10 thousand trillion trillion to 10 billion trillion trillion (1028  to 1034): Degenerate era – black holes are the last reliable energy source of the universe

As the black holes occasionally swallow stray matter, the swallowed material can form an external accretion disk heated by friction, forming some of the brightest objects in the universe, including quasars. So, the rotational energy of black holes will be the last reliable energy source for any exotic future civilization.

10 billion trillion trillion (1034): Degenerate era – the expansion of spacetime

As the expansion of the Universe accelerates, it begins to spread matter apart faster than the speed of light. By this point, even the light can’t travel between the stray matter – the secrets of the cosmos are locked away forever.

10 billion trillion trillion to one thousand trillion trillion trillion (1034 to 1039): Degenerate era – nucleon decay

The subsequent evolution of the universe depends on the possibility and rate of proton decay. Experimental evidence shows that if the proton is unstable, it has a half-life of at least 1034 years.

Neutrons bound into nuclei are also expected to decay with a half-life comparable to that of protons.

In the event that the proton does not decay at all, stellar objects would still disappear, but more slowly.

Ten thousand trillion trillion trillion (1040): Degenerate era ends – all nucleons decay. Black hole era begins

As all the protons and neutrons decay, all matter that managed to evade swallowed by black holes dies away as its protons disintegrate.

From now on, there are no planets, no stars, no lingering stellar remnants for life to cling to.

Yet, even now, the time has only just begun o tick.

On the scale of a human lifetime, the universe has just emerged from the womb.

Cold, dark, and empty. This is how the Universe will spend most of its life.

Our Universe gives life only a brief moment to shine – a haven in time, safe from its fiery birth and icy death.

Proton decay is still unproven, so, this chapter of the timelapse of the future could look very different in light of new discoveries.

After 1040 years, black holes will dominate the universe. They will be the fundamental building blocks of the cosmos.

A galaxy, if we can call it a galaxy still, will basically be a supermassive black hole in the center, with smaller black holes orbiting it.

In this age, black hole mergers will be the main events in the Universe.

When black holes merge, they send out powerful gravitational waves that resonate throughout the Universe.

But, even the black holes will slowly evaporate via Hawking radiation Notes 1. They evaporate away at an increasing rate until they vanish in a gigantic explosion.

A black hole with a mass of around 1 M (one solar mass) will vanish in around 2×1066 years.

More massive black holes take longer to decay. A supermassive black hole with a mass of 1011 (100 billion) M will evaporate in around 2×10100 years.

10 duotrigintillion years or 1 googol (10100 ): Dark Era and Photon Age

After all the black holes have evaporated (and after all the ordinary matter made of protons has disintegrated, if protons are unstable), the universe will be nearly empty. Photons, neutrinos, electrons, and positrons will fly from place to place, hardly ever encountering each other. Gravitationally, the universe will be dominated by dark matter, electrons, and positrons (not protons).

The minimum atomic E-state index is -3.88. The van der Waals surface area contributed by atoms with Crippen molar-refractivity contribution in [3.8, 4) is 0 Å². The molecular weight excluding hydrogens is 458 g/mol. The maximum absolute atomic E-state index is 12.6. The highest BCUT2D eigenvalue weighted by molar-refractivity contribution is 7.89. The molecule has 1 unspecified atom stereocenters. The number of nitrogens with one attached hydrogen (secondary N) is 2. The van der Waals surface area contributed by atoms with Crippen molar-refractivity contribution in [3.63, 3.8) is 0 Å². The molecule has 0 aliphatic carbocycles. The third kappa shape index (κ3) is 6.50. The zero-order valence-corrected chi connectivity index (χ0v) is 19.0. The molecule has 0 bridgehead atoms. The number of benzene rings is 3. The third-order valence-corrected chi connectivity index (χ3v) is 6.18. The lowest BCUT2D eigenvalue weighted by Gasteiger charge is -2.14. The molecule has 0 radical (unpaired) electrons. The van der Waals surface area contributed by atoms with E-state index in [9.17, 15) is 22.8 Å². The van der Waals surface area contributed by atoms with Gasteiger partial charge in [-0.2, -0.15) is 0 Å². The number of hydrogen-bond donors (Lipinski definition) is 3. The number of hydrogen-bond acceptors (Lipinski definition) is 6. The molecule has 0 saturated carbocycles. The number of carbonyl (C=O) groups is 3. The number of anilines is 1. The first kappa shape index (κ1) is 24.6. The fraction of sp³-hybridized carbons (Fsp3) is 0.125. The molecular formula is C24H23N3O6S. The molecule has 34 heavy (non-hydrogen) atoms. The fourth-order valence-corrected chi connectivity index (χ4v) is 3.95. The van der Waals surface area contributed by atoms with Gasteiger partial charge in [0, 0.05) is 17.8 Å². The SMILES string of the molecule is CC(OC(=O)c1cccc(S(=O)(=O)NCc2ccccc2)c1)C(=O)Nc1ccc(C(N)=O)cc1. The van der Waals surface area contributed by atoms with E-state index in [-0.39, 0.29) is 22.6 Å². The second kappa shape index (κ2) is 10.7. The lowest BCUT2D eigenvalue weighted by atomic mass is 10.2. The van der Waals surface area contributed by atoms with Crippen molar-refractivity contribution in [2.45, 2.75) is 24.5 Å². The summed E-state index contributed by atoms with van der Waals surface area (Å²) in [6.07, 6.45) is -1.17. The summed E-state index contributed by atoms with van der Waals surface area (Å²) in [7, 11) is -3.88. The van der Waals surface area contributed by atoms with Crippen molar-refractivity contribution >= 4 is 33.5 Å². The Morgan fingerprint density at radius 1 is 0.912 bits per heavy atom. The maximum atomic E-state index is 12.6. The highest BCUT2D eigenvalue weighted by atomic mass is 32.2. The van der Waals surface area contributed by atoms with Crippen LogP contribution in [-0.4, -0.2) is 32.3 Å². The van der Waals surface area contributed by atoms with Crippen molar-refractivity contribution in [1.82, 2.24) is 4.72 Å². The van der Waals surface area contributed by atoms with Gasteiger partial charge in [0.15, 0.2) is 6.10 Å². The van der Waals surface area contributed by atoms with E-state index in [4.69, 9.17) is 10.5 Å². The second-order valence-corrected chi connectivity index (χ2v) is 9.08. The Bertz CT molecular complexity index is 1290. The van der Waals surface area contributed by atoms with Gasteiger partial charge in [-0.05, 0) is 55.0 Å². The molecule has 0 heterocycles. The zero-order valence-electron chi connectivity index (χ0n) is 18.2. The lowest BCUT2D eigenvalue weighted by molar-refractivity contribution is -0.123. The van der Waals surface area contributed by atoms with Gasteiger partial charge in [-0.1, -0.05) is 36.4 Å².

By this era, with only very diffuse matter remaining, activity in the universe will have tailed off dramatically (compared with previous eras), with very low energy levels and very large time scales.

Electrons and positrons drifting through space will encounter one another and occasionally form positronium atoms. These structures are unstable, however, and their constituent particles must eventually annihilate. Other low-level annihilation events will also take place, albeit very slowly. The universe now reaches an extremely low-energy state.

Beyond 102500 years (10 duotrigintaoctingentillion years)

What happens beyond 102500 years is speculative.

It is possible that a Big Rip event may occur far off into the future. This means the matter of the Universe, from stars and galaxies to atoms and subatomic particles, and even spacetime itself is progressively torn apart by the expansion of the universe at a certain time in the future.

Another possibility, if the current vacuum state is a false vacuum, the vacuum may decay into a lower-energy state.

The universe could possibly avoid eternal heat death through random quantum tunneling and quantum fluctuations, given the non-zero probability of producing a new Big Bang in roughly 101,0560,000,000,000 years.

The possibilities above are based on a simple form of dark energy. But the physics of dark energy is still a very active area of research, and the actual form of dark energy could be much more complex. For example, during inflation dark energy affected the universe very differently than it does today, so it is possible that dark energy could trigger another inflationary period in the future. Until dark energy is better understood its possible effects are extremely difficult to predict or parametrize.

Discovering the true nature of dark energy could change our vision of the future dramatically.

If it somehow weakens over time, for example, the Universe could collapse under gravity – a big crunch.

Given a boost – then the Big Rip, which is mentioned above.


1. Hawking radiation

According to quantum mechanics, space is filled with virtual particles and antiparticles that are constantly materializing in pairs – separating, coming together again, and annihilating each other.

In the presence of a black hole, one member of a pair of virtual particles may fall into the hole, leaving the other member without a partner with which to annihilate.

The forsaken particle appears to be radiation emitted by the black hole. This radiation is called Hawking Radiation, named after the physicist Stephen Hawking (8 January 1942 – 14 March 2018), who provided a theoretical argument for its existence in 1974.


M. Özgür Nevres